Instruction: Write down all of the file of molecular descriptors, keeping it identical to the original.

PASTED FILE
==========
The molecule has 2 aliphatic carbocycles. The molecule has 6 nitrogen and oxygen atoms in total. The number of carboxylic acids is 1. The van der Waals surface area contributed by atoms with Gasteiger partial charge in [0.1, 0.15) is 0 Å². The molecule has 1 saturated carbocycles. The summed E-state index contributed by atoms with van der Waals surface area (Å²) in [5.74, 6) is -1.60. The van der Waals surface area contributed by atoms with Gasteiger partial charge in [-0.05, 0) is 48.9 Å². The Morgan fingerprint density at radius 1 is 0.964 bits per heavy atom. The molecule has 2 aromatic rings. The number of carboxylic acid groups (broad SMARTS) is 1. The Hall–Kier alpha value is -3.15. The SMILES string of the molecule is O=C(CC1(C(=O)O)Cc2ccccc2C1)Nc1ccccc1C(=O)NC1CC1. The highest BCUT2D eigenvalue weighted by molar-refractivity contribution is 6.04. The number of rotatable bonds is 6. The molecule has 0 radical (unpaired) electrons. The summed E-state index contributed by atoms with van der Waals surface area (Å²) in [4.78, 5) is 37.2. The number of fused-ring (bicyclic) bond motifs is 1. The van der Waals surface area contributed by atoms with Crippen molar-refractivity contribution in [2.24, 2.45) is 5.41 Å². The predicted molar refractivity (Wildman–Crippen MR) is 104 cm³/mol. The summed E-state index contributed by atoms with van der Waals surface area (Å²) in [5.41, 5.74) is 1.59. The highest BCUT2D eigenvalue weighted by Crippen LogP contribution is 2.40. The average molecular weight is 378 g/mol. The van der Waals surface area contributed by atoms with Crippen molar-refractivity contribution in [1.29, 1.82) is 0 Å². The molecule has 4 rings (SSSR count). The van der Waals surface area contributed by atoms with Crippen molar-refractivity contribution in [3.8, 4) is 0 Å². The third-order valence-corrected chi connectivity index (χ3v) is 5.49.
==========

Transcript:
The molecule has 2 aliphatic carbocycles. The molecule has 6 nitrogen and oxygen atoms in total. The number of carboxylic acids is 1. The van der Waals surface area contributed by atoms with Gasteiger partial charge in [0.1, 0.15) is 0 Å². The molecule has 1 saturated carbocycles. The summed E-state index contributed by atoms with van der Waals surface area (Å²) in [5.74, 6) is -1.60. The van der Waals surface area contributed by atoms with Gasteiger partial charge in [-0.05, 0) is 48.9 Å². The Morgan fingerprint density at radius 1 is 0.964 bits per heavy atom. The molecule has 2 aromatic rings. The number of carboxylic acid groups (broad SMARTS) is 1. The Hall–Kier alpha value is -3.15. The SMILES string of the molecule is O=C(CC1(C(=O)O)Cc2ccccc2C1)Nc1ccccc1C(=O)NC1CC1. The highest BCUT2D eigenvalue weighted by molar-refractivity contribution is 6.04. The number of rotatable bonds is 6. The molecule has 0 radical (unpaired) electrons. The summed E-state index contributed by atoms with van der Waals surface area (Å²) in [4.78, 5) is 37.2. The number of fused-ring (bicyclic) bond motifs is 1. The van der Waals surface area contributed by atoms with Crippen molar-refractivity contribution in [2.24, 2.45) is 5.41 Å². The predicted molar refractivity (Wildman–Crippen MR) is 104 cm³/mol. The summed E-state index contributed by atoms with van der Waals surface area (Å²) in [5.41, 5.74) is 1.59. The highest BCUT2D eigenvalue weighted by Crippen LogP contribution is 2.40. The average molecular weight is 378 g/mol. The van der Waals surface area contributed by atoms with Crippen molar-refractivity contribution in [1.29, 1.82) is 0 Å². The molecule has 4 rings (SSSR count). The van der Waals surface area contributed by atoms with Crippen molar-refractivity contribution in [3.8, 4) is 0 Å². The third-order valence-corrected chi connectivity index (χ3v) is 5.49.